Lee locates this disagreement within a broader electoral trend—a three-decade period of very close two-party competition. “I’d say that 2014 has done nothing to shake the two parties’ confidence that they can win control of U.S. national institutions. No party sees itself as a permanent minority. No party seems to believe it needs to fundamentally reform itself in order to compete. Post-2014, Republicans believe they have been given a vote of confidence from the voters and that Obama has been repudiated. Democrats are demoralized, but they don’t see themselves as having ‘lost’ the American people. Certainly, Democrats have no less confidence than before that they can win the 2016 presidential election.”

This is an underestimated source of dysfunction in American politics: The parties do not view themselves as losers, even when they lose. The 2012 election should have demonstrated to Republicans (among other lessons) that they need a seriously revised outreach to minorities, women and working-class voters. The 2014 election should have demonstrated to Democrats (among other lessons) that a reputation for unreconstructed liberalism seriously limits their geographic appeal.

Both parties could gain electoral advantages by realistically addressing their weaknesses, which would also open up the possibility of legislative progress. But everyone, unfortunately, seems to like what they see in the mirror.

(Washington Post Writers Group)

Putin’s follies have harsh consequences

The Financial Times of London reported the other day that Russia’s former Finance Minister Alexei Kudrin has said of Russia: “There will be a fall in living standards. It will be painful. Protest activity will increase.” What prompted Kudrin to make such a statement?

Not having heard a lot of talk about Russia of late, what’s going on now?  The Western sanctions on Russian President Vladimir Putin’s banks, combined with the drastic drop in oil prices and the flight of capital, also caused by the sanctions, means that Russia is realizing a rather dramatic difference between money flowing into the nation’s economy and what it must have in its reserves to pay debts and finance its imports.

Putin can do little if anything about his country’s plight as long as the Western sanctions are in place, while ending them would require him to pull out of Crimea and leave the independent Ukraine alone.  But, Putin would have to admit that his adventure into Ukraine was wrong and that means the long knives in the Kremlin, reputed to be sharp as razors for centuries, and never hesitated for use when “needed,” could be used to cut him from office.

So, while at present he’s been immensely popular, and has pulled many a shenanigan to keep the “wolves” from his door, if Putin does not back down, Russia will continue to pay a steep price.  It’s well known that a lot of Russians have become world travelers, can now afford to own a car, like to purchase Western goods and prefer the status of living like Americans (if there’s not a whole lot of pretend and exaggeration in that claim).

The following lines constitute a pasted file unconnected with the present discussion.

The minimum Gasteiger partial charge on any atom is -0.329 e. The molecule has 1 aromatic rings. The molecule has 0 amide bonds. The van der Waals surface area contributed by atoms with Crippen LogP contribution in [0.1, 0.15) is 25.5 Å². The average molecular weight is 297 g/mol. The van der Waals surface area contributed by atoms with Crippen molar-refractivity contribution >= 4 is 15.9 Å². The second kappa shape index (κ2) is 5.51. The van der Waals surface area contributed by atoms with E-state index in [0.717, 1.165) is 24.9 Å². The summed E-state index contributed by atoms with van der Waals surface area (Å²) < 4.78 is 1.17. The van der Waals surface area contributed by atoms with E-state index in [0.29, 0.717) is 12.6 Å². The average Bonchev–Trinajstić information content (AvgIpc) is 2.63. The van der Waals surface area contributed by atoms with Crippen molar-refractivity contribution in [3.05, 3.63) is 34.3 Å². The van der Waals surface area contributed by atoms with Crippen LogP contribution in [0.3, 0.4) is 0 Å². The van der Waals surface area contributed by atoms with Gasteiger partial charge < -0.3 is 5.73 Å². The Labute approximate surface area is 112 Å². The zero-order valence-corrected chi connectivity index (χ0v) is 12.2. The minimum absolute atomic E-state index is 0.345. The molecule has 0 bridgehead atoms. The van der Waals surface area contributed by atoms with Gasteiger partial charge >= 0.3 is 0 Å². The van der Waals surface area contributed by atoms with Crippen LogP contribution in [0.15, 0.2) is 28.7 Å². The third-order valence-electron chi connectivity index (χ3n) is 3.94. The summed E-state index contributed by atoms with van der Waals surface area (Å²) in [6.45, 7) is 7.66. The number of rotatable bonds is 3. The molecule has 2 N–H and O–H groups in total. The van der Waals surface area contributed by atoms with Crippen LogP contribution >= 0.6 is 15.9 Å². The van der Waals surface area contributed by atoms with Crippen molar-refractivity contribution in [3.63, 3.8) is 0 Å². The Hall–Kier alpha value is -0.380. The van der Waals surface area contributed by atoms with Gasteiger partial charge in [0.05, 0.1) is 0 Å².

In the meantime, to keep his head-of-government-position, Putin has undertaken some reckless adventures, including the takeover of Crimea and the invasion of Ukraine.Recently, too, he’s been sending ships and planes into foreign waters and air space and being cheered at home by the Russian hawks that are always looking for the chance to reclaim U.S.S.R. power and glory now found only in the history books.

Yet, even though Putin appears to be in that proverbial position between a rock and a hard place, he has another Russian bear up his sleeve. More important to the average Russian than travel overseas and Western goods is…vodka!  The price of vodka has increasingly gone up and up of late and Putin has ordered his government to rein in its rising cost.  He knows that its cost now exceeds the ability of the average Russian to buy it and this condition could seriously threaten his popularity.

Russia’s economy is expected to slide deeper into recession this year.  It’s predicted that in 2015 inflation will reach at least 10 percent and probably higher given the present standoff over Putin’s incursions and the sanctions that have followed.

So, what’s a guy with Putin’s ambitions to do? Perhaps, all things considered, and factoring into decision-making over the evermore aggressive and threatening Islamic State, al Qaeda, and other less well-known jihadists, the smartest action Putin could take under present circumstances is to move to ally Russia more closely with the West.

The  West, meaning Western Europe, Canada and the U.S., should be viewed more seriously by Russia as its friends as Russia’s greatest threat presents itself not from the West but from Russia’s southern borders.  His first step to improved relations, although a tightrope act for him at home now, is to get out of Crimea and Ukraine to reassure the West that he is a responsible player on the world stage and deserves saving from the terrorists who see each Russian through the same jaundiced eyes every other infidel is seen by them.

(Gene H. McIntyre’s column appears weekly in the Keizertimes.)